Adverse Selection in the Market for Slaves in Mauritius, 1825-1835
Pascal St-Amour () and
Désiré Vencatachellum ()
Cahiers de recherche from CIRPEE
Evidence on adverse selection in slave markets remains inconclusive. We study this question through notarial acts on public slave auctions in Mauritius between 1825 and 1835, involving 4,286 slaves. In addition to slave characteristics, the acts document the identities of buyers and sellers. We use this information to determine whether the buyer of a slave was related (e.g. a relative or a spouse) to the original slave owner, and thus most likely better-informed than other bidders. Auction-theoretic models predict that bidding should be more agressive when informed bidders are present in open-bids, ascending auctions, such as slave auctions. By proxying informed bidders by related bidders, our results consistently indicate that this is the case, pointing toward presence of residual adverse selection in the market for slaves in Mauritius.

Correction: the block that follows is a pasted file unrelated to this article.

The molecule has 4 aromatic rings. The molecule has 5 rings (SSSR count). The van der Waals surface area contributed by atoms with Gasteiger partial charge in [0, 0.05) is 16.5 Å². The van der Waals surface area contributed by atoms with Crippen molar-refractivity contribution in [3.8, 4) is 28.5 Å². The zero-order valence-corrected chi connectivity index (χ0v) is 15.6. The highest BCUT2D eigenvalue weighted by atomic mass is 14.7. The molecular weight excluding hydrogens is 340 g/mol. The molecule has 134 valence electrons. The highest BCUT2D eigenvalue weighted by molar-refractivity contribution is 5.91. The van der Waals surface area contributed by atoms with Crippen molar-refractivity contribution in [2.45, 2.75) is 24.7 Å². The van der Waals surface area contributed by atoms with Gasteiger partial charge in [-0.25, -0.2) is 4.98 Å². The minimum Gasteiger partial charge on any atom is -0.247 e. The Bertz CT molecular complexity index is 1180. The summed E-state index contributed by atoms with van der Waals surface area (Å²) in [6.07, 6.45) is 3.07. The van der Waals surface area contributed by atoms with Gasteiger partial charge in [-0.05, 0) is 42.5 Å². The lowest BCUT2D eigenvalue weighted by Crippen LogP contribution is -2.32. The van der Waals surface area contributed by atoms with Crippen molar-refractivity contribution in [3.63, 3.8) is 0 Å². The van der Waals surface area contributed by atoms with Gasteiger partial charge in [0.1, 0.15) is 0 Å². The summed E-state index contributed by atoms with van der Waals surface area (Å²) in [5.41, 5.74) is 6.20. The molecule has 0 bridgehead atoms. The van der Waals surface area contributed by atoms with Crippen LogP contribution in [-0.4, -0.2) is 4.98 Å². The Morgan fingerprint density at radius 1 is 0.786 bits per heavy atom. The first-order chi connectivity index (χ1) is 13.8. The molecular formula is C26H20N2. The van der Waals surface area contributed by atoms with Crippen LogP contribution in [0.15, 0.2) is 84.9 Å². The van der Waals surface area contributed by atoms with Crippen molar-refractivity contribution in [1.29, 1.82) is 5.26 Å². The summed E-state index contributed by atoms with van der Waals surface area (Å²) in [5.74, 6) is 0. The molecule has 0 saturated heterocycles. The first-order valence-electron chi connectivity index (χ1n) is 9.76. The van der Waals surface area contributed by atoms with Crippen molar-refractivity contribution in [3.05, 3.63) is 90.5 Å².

Keywords: Adverse Selection; Information Asymmetry Test; English Auctions; Slavery; Mauritius (search for similar items in EconPapers)
JEL-codes: D82 N37 (search for similar items in EconPapers)
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Persistent link: https://EconPapers.repec.org/RePEc:lvl:lacicr:0607
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